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 Table of Contents  
ORIGINAL ARTICLE
Year : 2014  |  Volume : 1  |  Issue : 3  |  Page : 142-144

Correlation between wayne's score and laboratory evidence of thyrotoxicosis in Nigeria


1 Department of Medicine, Usmanu Danfodiyo University Teaching Hospital, Sokoto, Nigeria
2 Department of Medicine, Lagos University Teaching Hospital, Lagos, Nigeria
3 Department of Medicine, Ahmadu Bello University Teaching Hospital, Zaria, Kaduna State, Nigeria
4 Department of Radiology, Usmanu Danfodiyo University Teaching Hospital, Sokoto, Nigeria

Date of Submission01-Apr-2014
Date of Acceptance24-May-2014
Date of Web Publication17-Aug-2014

Correspondence Address:
Anas Ahmad Sabir
Department of Medicine, Usmanu Danfodiyo University Teaching Hospital, Sokoto
Nigeria
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DOI: 10.4103/2384-5147.138944

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  Abstract 

Background: The diagnosis of thyrotoxicosis is based on clinical suspicion and confirmed by thyroid function test. In Nigeria, measurements of thyroid function tests are not readily available therefore the need for clinical assessment remains paramount in the diagnosis and management of thyrotoxicosis. Objective: The objective was to determine the relationship between Wayne's score and biochemical indices of thyroid function in Nigerians. Materials and Methods: A total of 30 newly diagnosed patients with thyrotoxicosis referred to the Endocrinology Clinic were recruited for participation in this study. All patients had detailed history taken and thorough physical examinations performed. They were also assessed using the Wayne's score. The patients also had the biochemical evaluation of their thyroid function. The relationship between the Wayne's score values and the biochemical indices were then correlated using the Pearson's correlation coefficient. Results: All the patients with elevated thyroid hormones had elevated Wayne's score. The correlation coefficient between T3 and Wayne's score was 0.79, whereas between T4 and Wayne's score was 0.81. The average Wayne's score was 31.6. There was negative correlation between age and Wayne's score (r = 0.86). Conclusion: The Wayne's score can be used as a screening tool for thyrotoxicosis in our environment.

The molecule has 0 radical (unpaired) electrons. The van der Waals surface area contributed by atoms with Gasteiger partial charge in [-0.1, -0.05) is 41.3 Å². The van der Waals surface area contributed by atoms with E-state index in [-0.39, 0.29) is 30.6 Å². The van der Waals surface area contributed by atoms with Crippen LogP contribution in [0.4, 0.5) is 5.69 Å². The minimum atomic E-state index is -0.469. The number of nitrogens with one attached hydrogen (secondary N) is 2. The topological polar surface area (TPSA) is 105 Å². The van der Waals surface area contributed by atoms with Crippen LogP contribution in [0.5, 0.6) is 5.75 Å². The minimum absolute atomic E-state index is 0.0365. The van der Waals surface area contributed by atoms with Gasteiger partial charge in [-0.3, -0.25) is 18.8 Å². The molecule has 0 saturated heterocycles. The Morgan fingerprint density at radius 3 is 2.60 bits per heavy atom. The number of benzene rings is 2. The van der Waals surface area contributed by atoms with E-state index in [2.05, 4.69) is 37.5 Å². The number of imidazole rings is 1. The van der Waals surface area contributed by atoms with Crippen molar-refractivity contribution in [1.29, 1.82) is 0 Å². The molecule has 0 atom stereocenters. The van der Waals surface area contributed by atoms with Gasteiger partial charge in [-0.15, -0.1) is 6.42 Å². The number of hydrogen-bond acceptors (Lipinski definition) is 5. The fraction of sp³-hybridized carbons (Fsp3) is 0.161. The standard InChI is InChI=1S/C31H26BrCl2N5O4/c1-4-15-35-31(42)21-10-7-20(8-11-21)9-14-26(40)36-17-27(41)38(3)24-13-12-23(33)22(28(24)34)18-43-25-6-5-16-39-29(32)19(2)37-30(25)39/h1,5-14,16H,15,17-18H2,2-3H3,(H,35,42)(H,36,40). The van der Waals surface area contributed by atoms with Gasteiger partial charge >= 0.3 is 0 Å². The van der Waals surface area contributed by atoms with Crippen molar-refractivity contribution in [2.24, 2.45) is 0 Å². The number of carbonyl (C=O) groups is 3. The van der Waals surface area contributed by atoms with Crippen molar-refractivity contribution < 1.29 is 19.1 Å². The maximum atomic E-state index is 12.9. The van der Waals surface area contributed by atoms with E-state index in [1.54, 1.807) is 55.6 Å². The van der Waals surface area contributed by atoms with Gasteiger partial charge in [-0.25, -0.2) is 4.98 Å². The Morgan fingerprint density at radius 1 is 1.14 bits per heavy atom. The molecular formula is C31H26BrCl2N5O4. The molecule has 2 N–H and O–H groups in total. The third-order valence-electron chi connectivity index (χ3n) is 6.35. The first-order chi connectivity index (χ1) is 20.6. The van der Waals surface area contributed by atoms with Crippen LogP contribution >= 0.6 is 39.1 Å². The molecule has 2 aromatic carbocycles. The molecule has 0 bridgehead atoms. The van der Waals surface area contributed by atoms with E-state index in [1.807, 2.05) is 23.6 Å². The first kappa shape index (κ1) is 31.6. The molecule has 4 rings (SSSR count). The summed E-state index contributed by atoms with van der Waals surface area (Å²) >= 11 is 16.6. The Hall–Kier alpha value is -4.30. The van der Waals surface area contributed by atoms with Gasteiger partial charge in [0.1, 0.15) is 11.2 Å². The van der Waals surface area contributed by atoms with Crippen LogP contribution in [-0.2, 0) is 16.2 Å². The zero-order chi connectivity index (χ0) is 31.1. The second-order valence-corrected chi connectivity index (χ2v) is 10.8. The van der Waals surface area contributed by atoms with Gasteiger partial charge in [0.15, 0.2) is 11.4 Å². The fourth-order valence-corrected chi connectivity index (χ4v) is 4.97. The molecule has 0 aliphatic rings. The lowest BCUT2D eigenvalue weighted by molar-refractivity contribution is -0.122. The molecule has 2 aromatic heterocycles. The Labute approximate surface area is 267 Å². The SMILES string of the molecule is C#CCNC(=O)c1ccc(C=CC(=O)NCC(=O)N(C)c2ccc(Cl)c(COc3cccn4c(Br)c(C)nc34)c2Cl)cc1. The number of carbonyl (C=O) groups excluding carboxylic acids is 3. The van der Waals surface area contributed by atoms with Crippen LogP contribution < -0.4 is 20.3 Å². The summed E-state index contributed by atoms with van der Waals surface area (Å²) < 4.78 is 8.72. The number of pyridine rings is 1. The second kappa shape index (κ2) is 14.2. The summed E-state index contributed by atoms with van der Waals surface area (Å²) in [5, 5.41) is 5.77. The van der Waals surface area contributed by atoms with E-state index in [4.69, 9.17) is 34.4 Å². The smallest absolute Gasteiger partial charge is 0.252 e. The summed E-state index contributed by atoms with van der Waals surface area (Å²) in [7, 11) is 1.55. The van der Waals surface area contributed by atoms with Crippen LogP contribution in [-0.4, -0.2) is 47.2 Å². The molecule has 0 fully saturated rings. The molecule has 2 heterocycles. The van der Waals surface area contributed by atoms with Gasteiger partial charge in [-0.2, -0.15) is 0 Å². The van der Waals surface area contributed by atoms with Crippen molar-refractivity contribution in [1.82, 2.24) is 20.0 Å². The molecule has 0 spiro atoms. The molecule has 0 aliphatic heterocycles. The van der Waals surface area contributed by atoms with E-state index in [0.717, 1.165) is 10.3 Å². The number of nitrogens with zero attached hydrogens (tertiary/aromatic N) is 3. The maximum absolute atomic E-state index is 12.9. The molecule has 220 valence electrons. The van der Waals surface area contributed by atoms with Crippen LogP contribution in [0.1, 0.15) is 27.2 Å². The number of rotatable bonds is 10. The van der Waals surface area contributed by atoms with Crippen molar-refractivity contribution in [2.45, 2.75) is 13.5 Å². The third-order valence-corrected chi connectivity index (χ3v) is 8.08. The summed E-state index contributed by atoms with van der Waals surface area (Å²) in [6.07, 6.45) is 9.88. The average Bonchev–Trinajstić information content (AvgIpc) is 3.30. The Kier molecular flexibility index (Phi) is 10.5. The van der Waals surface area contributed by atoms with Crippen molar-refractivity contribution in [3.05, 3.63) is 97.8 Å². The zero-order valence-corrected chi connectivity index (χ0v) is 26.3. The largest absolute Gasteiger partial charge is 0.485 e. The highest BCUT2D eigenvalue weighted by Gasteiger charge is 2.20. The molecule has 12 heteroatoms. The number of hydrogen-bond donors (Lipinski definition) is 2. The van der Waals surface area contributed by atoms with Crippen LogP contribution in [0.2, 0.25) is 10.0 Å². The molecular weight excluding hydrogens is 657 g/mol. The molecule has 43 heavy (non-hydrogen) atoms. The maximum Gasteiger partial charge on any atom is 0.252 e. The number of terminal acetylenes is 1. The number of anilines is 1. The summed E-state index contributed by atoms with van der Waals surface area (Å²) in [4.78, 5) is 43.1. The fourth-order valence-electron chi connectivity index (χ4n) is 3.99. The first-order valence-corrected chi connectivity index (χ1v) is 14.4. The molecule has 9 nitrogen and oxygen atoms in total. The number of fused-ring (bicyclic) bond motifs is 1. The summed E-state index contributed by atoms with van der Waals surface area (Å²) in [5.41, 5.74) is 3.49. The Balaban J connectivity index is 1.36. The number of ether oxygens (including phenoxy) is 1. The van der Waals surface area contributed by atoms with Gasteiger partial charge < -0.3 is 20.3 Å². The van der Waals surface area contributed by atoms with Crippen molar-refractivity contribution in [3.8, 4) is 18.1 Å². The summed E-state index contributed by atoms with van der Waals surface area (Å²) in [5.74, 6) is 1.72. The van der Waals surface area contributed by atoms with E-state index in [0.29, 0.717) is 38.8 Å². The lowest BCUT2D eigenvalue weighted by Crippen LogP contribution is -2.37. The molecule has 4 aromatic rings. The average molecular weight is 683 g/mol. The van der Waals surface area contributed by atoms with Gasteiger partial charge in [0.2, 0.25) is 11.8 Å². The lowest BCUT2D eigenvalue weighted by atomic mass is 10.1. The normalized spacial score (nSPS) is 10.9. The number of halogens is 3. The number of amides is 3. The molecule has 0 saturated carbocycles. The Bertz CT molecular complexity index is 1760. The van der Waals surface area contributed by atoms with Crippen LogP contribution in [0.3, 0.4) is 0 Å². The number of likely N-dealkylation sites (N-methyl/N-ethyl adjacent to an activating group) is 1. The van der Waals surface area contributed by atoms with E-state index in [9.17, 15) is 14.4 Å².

Keywords: Thyroid hormones, thyrotoxicosis, Wayne′s score


How to cite this article:
Sabir AA, Iwuala SO, Fasanmade OA, Abubakar SA, Haruna GY, Ohwovoriole AE. Correlation between wayne's score and laboratory evidence of thyrotoxicosis in Nigeria. Sub-Saharan Afr J Med 2014;1:142-4

How to cite this URL:
Sabir AA, Iwuala SO, Fasanmade OA, Abubakar SA, Haruna GY, Ohwovoriole AE. Correlation between wayne's score and laboratory evidence of thyrotoxicosis in Nigeria. Sub-Saharan Afr J Med [serial online] 2014 [cited 2019 May 20];1:142-4. Available from: http://www.ssajm.org/text.asp?2014/1/3/142/138944


  Introduction Top


Thyrotoxicosis is a relatively common disorder. It occurs in all parts of the world, affecting 2% of women and 0.2% of males. [1] It is a clinical syndrome due to excessive amounts of thyroid hormone in the circulation and its excessive effects on tissues. The diagnosis is based on clinical suspicion and confirmed by thyroid function test. [2] In Nigeria, measurements of thyroid function test such as serum thyroid stimulating hormone (TSH), thyroxine (T4), triiodothyronine (T3) are not readily available and even when available they are quite expensive with associated delay before the result is obtained. Therefore, the need for clinical assessment remains paramount in the diagnosis and management of thyrotoxicosis.

The Wayne's score is a clinical score that may be used in the clinical diagnosis of thyrotoxicosis. [3] It is a diagnostic index that scores the presence or absence of various signs and symptoms of hyperthyroidism for the purpose of establishing a diagnosis.

The objective was to determine the relationship between Wayne's score and biochemical indices of thyroid function in Nigerians.


  Materials and Methods Top


A total of 30 newly diagnosed patients with thyrotoxicosis referred to the Endocrinology Clinic of the Lagos University Teaching Hospital were recruited for participation in this study. All subjects gave informed consent.

All patients had detailed history taken and thorough physical examination performed. All the patients were also evaluated using the Wayne's score which is a scoring scale that rates dyspnea on exertion, palpitation, tiredness, heat intolerance, cold intolerance, nervousness, excessive sweating, appetite, weight, palpable thyroid, bruit, exophthalmos, lid retraction, lid lag, hyperkinesia, hands, and atrial fibrillation [Table 1]. Wayne's score of >19 is considered diagnostic of thyrotoxicosis, 11-19 is considered equivocal and <11 is considered euthyroid. [3]
Table 1: Wayne's score for the diagnosis of hyperthyroidism


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The patients also had the biochemical evaluation of their thyroid function-T3, T4, TSH done using enzyme-linked immunosorbent assay. The relationship between the Wayne's score values and the biochemical indices were then correlated using the Pearson's correlation coefficient. Patients with cardiac diseases or already on anti-thyroid medications were excluded from the study.


  Results Top


Twenty-one (70%) subjects were females, while nine (30%) subjects were males. The patients' ages ranged between 19 and 61 years with a mean age of 33.3 ± 8.6 years. The highest frequency of thyrotoxicosis (36.7%) was in the age group 25-34 years as shown in [Table 2].